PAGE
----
Antarctic waters are key to understanding climate and man-made effects on the rest of the planet. Though in the United States there often is ideologically based debate in the media and halls of Congress about whether or not global warming is a reality, Antarctic scientists are well beyond this. In some areas around the continent, Antarctic ice has been melting at high rates in recent years, creating concern over what this might mean for the environment and human activities there.
“One of the physical limits to krill fishery operation is the dynamics of sea ice,” says Dr. SoKawaguchi, a principal research scientist at the Australia Antarctic Division. “Changes in seasonal sea-ice cover, i.e. decrease in sea ice, may allow more access by the krill fishers to areas where, historically, there were no fishing activities during winter season, and this may have consequences for the ecosystem in particular to related and dependent species.”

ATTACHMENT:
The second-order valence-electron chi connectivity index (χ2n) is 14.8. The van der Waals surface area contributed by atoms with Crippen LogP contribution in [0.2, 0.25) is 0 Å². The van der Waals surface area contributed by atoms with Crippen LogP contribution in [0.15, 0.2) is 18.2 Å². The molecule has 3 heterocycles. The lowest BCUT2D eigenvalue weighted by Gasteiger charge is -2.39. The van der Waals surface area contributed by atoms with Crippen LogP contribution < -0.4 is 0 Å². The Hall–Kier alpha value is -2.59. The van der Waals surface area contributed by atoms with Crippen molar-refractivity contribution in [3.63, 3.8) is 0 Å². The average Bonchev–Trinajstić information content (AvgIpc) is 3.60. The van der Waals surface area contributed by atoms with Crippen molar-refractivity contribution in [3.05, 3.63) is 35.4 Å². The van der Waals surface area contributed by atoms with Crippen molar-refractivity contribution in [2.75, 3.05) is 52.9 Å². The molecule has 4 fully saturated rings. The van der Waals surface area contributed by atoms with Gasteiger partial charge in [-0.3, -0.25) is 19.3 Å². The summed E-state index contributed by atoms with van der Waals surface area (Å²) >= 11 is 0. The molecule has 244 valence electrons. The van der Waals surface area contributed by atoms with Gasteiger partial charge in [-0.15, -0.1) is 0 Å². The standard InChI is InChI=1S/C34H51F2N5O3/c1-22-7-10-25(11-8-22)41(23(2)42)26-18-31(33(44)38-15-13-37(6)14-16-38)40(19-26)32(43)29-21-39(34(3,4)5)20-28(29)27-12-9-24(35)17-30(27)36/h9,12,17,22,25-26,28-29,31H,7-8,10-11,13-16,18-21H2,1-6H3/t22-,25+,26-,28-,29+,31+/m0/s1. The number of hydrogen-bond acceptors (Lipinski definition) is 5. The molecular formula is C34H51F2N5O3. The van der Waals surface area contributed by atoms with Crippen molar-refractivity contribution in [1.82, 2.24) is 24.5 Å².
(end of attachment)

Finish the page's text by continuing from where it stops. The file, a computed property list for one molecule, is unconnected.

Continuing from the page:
In April 2011, researchers observed a huge aggregation of more than 300 humpback whales gorging on the largest swarm of Antarctic krill seen in more than 20 years in bays along the Western Antarctic Peninsula. The feast is happening in previously little-studied bays that are still largely ice-free deep into austral autumn, an unusual event, as winter sea ice used to cover much of the Antarctica peninsula’s bays and fjords by May, protecting krill and forcing humpback whales to migrate elsewhere to find food.
Scientists are surprised at how rapid climate change is affecting the region, and say that if the trend of melting sea ice continues, the humpbacks could diminish the krill biomass that is the food stock for many species in the Antarctic.